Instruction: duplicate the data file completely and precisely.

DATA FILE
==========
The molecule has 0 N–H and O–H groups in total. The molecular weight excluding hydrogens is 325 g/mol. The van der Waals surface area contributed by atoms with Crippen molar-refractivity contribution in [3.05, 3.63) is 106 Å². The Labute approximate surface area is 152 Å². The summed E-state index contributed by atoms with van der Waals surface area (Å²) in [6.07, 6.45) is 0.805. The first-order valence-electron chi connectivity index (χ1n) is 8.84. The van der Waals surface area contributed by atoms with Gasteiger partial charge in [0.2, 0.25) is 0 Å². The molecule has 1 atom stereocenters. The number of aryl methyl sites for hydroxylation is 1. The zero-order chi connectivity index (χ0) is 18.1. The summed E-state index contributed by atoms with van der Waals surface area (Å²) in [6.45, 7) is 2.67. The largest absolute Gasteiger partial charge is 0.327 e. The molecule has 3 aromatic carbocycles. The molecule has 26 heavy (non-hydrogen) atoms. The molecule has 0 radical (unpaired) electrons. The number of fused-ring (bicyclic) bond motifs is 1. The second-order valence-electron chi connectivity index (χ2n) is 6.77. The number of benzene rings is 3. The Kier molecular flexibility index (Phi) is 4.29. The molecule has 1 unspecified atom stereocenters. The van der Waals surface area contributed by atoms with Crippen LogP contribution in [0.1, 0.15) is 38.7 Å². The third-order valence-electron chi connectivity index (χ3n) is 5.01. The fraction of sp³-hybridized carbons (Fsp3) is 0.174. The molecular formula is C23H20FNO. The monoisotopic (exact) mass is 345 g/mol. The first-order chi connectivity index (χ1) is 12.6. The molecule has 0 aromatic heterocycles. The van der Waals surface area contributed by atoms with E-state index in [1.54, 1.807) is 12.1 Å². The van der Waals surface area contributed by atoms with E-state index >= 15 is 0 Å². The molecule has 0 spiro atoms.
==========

The molecule has 0 N–H and O–H groups in total. The molecular weight excluding hydrogens is 325 g/mol. The van der Waals surface area contributed by atoms with Crippen molar-refractivity contribution in [3.05, 3.63) is 106 Å². The Labute approximate surface area is 152 Å². The summed E-state index contributed by atoms with van der Waals surface area (Å²) in [6.07, 6.45) is 0.805. The first-order valence-electron chi connectivity index (χ1n) is 8.84. The van der Waals surface area contributed by atoms with Gasteiger partial charge in [0.2, 0.25) is 0 Å². The molecule has 1 atom stereocenters. The number of aryl methyl sites for hydroxylation is 1. The zero-order chi connectivity index (χ0) is 18.1. The summed E-state index contributed by atoms with van der Waals surface area (Å²) in [6.45, 7) is 2.67. The largest absolute Gasteiger partial charge is 0.327 e. The molecule has 3 aromatic carbocycles. The molecule has 26 heavy (non-hydrogen) atoms. The molecule has 0 radical (unpaired) electrons. The number of fused-ring (bicyclic) bond motifs is 1. The second-order valence-electron chi connectivity index (χ2n) is 6.77. The number of benzene rings is 3. The Kier molecular flexibility index (Phi) is 4.29. The molecule has 1 unspecified atom stereocenters. The van der Waals surface area contributed by atoms with Crippen LogP contribution in [0.1, 0.15) is 38.7 Å². The third-order valence-electron chi connectivity index (χ3n) is 5.01. The fraction of sp³-hybridized carbons (Fsp3) is 0.174. The molecular formula is C23H20FNO. The monoisotopic (exact) mass is 345 g/mol. The first-order chi connectivity index (χ1) is 12.6. The molecule has 0 aromatic heterocycles. The van der Waals surface area contributed by atoms with E-state index in [1.54, 1.807) is 12.1 Å². The van der Waals surface area contributed by atoms with E-state index >= 15 is 0 Å². The molecule has 0 spiro atoms.